Prima facie (pronounced /ˈpraɪmə ˈfeɪʃiː/, from Latin prīmā faciē) is a Latin expression meaning on its first appearance, or at first sight. The literal translation would be "at first face", prima first, facie face, both in the ablative case. It is used in modern legal English to signify that on first examination, a matter appears to be self-evident from the facts. In common law jurisdictions, prima facie denotes evidence which – unless rebutted – would be sufficient to prove a particular proposition or fact. The term is used similarly in academic philosophy.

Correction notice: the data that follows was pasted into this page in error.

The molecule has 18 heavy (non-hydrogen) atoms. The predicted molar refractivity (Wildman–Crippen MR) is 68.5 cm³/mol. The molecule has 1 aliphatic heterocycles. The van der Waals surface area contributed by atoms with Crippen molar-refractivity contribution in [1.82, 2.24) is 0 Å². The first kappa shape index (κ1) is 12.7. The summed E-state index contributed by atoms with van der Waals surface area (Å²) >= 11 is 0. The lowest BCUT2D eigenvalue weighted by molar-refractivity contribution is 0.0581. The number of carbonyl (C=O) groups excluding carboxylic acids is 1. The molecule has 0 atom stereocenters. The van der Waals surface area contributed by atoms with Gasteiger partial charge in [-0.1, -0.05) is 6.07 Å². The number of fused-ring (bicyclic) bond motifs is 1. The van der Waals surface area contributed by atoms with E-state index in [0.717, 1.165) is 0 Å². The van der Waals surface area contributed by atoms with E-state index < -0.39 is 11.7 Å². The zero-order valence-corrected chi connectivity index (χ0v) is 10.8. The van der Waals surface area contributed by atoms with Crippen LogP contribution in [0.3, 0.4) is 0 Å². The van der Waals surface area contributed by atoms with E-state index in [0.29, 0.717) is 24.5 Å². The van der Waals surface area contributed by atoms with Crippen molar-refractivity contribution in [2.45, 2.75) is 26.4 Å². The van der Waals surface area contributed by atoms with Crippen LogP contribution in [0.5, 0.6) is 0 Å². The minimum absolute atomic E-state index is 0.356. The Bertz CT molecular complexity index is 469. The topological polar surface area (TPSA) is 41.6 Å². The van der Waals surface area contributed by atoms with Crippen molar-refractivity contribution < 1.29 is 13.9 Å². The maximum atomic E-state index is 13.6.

Most legal proceedings require a prima facie case to exist, following which proceedings may then commence to test it, and create a ruling.
Prima facie evidence need not be conclusive or irrefutable: at this stage, evidence rebutting the case is not considered, only whether any party's case has enough merit to take it to a full trial.
|QUOTE (m reed @ Aug 16 2010, 12:51 AM)|
Keep up the great work, I can't wait for the Researcher's Edition.
|QUOTE (9/11_Justice_Now @ Aug 17 2010, 04:54 AM)|
|What new evidence Craig? Anything we don't know about yet?|